The trade was announced by the Nats during the first inning of their game against the Phillies but apparently processed prior to first pitch, because outfielder Yadiel Hernandez was recalled from Triple-A Rochester and immediately placed on the active roster.
Hand was among the most likely of the Nationals’ veterans to be moved prior to Friday’s 4 p.m. deadline. The 31-year-old lefty is due to become a free agent at season’s end and was attractive to contending clubs seeking bullpen help, even with his recent struggles on the mound.
Signed by the Nats over the winter to a one-year, $10.5 million contract, Hand was at times automatic in the ninth inning: He converted 16 consecutive saves from mid-May through early July. But there were two notable stretches in which he struggled mightily, the first in early May and then over the last two weeks, when he blew three save opportunities and was charged with three losses.
The two most-recent blown saves (Sunday in Baltimore, Monday in Philadelphia) perhaps drove the final nail in the coffin for the Nationals’ waning postseason hopes and convinced general manager Mike Rizzo it was time to sell, not buy, at the July 30 trade deadline.
Hand did bounce back to save Tuesday night’s 6-4 win, but by then it was too late to change the club’s plan. He thus became Rizzo’s first move of what should be a frantic final day that could also see Max Scherzer, Daniel Hudson, Josh Harrison and perhaps Yan Gomes, Trea Turner or Kyle Schwarber dealt away as the Nationals attempt to rebuild a diminished farm system.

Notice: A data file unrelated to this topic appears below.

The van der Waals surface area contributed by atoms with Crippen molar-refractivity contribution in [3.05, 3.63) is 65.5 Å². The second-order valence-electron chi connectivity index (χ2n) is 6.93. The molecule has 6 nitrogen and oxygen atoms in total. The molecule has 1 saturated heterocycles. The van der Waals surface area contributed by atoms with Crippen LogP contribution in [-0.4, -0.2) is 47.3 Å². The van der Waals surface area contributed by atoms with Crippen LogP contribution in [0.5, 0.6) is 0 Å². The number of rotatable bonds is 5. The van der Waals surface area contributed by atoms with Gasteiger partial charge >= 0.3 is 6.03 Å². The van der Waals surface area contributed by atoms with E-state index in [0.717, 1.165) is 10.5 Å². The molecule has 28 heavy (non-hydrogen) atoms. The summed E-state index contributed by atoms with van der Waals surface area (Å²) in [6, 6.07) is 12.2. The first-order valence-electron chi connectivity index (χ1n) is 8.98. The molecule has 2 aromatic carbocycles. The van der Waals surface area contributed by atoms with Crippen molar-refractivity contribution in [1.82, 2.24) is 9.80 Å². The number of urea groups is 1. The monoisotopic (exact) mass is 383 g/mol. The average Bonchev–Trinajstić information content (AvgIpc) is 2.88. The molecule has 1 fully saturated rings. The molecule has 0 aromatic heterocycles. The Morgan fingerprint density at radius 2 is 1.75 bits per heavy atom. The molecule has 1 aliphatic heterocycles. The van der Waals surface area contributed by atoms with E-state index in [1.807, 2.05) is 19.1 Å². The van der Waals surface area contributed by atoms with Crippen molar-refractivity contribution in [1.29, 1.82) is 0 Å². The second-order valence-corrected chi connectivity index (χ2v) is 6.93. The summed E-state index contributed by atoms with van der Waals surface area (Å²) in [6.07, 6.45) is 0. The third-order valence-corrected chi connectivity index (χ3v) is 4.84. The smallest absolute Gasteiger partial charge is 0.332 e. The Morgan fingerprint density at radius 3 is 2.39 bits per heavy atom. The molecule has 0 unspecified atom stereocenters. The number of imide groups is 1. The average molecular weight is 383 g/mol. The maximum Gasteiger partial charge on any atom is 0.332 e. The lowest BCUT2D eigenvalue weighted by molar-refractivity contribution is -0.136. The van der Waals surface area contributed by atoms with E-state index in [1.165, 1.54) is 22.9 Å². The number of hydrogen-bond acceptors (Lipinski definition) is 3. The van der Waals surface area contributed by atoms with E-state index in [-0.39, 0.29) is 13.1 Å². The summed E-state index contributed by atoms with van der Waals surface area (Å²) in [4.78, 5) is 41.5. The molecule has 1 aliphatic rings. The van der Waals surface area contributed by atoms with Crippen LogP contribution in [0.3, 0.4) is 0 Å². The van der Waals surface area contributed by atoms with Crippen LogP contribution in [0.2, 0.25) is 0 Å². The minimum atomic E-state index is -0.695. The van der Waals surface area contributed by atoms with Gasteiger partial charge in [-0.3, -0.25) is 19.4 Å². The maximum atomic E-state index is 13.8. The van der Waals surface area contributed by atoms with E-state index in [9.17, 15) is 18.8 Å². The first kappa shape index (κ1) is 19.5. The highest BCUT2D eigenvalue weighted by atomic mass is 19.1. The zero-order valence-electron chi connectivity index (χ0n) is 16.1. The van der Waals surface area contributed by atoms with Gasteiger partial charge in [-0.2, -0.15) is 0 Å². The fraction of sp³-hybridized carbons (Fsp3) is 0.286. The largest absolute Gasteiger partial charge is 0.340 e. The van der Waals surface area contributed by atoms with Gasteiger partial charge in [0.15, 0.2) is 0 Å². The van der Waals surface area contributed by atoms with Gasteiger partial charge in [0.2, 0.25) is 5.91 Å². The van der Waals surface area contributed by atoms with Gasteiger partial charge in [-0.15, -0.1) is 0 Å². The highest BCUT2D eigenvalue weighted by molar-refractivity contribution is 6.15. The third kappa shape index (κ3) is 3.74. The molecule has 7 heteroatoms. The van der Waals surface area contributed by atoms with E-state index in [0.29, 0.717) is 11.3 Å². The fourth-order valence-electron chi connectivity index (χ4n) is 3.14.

In that vein, the Nats will hope the acquisition of Adams helps fortify their catching corps, which has never produced a long-term starter from within the system.
The 25-year-old Adams made his major league debut for the Blue Jays last month and in 12 games went 3-for-28 with two doubles, two walks and 12 strikeouts. A third-round pick in 2017 from the University of San Diego, he was rated Toronto’s 17th-best prospect, according to MLB Pipeline.
Adams is a physical presence behind the plate at 6-foot-4, 246 pounds, and was considered among the Blue Jays’ top power-hitting prospects. In four professional seasons, he owns a .262 batting average, .363 on-base percentage, .419 slugging percentage, 66 doubles, 28 homers and 146 RBIs.